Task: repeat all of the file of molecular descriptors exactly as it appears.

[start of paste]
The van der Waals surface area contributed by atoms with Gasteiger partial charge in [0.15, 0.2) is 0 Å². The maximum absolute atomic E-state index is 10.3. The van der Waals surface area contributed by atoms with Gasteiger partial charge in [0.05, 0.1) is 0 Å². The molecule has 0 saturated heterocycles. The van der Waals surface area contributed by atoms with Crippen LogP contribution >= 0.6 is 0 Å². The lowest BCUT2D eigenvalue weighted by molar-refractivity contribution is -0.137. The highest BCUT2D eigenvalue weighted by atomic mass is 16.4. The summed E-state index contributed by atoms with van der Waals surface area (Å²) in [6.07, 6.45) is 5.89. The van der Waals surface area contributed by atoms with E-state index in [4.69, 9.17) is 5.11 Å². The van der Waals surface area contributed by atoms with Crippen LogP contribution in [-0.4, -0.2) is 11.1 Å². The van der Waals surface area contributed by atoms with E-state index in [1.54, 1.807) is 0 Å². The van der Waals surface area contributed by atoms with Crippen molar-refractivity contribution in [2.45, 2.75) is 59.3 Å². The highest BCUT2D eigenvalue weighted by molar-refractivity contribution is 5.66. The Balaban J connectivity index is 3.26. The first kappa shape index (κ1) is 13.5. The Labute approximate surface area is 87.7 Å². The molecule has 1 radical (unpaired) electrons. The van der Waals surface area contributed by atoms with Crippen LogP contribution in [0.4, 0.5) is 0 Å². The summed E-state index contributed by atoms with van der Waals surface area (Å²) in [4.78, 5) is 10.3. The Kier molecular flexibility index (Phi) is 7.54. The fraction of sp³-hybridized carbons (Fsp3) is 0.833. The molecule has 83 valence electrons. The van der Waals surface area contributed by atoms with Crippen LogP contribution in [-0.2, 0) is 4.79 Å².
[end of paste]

The van der Waals surface area contributed by atoms with Gasteiger partial charge in [0.15, 0.2) is 0 Å². The maximum absolute atomic E-state index is 10.3. The van der Waals surface area contributed by atoms with Gasteiger partial charge in [0.05, 0.1) is 0 Å². The molecule has 0 saturated heterocycles. The van der Waals surface area contributed by atoms with Crippen LogP contribution >= 0.6 is 0 Å². The lowest BCUT2D eigenvalue weighted by molar-refractivity contribution is -0.137. The highest BCUT2D eigenvalue weighted by atomic mass is 16.4. The summed E-state index contributed by atoms with van der Waals surface area (Å²) in [6.07, 6.45) is 5.89. The van der Waals surface area contributed by atoms with E-state index in [4.69, 9.17) is 5.11 Å². The van der Waals surface area contributed by atoms with Crippen LogP contribution in [-0.4, -0.2) is 11.1 Å². The van der Waals surface area contributed by atoms with E-state index in [1.54, 1.807) is 0 Å². The van der Waals surface area contributed by atoms with Crippen molar-refractivity contribution in [2.45, 2.75) is 59.3 Å². The highest BCUT2D eigenvalue weighted by molar-refractivity contribution is 5.66. The Balaban J connectivity index is 3.26. The first kappa shape index (κ1) is 13.5. The Labute approximate surface area is 87.7 Å². The molecule has 1 radical (unpaired) electrons. The van der Waals surface area contributed by atoms with Crippen LogP contribution in [0.4, 0.5) is 0 Å². The summed E-state index contributed by atoms with van der Waals surface area (Å²) in [4.78, 5) is 10.3. The Kier molecular flexibility index (Phi) is 7.54. The fraction of sp³-hybridized carbons (Fsp3) is 0.833. The molecule has 83 valence electrons. The van der Waals surface area contributed by atoms with Crippen LogP contribution in [-0.2, 0) is 4.79 Å².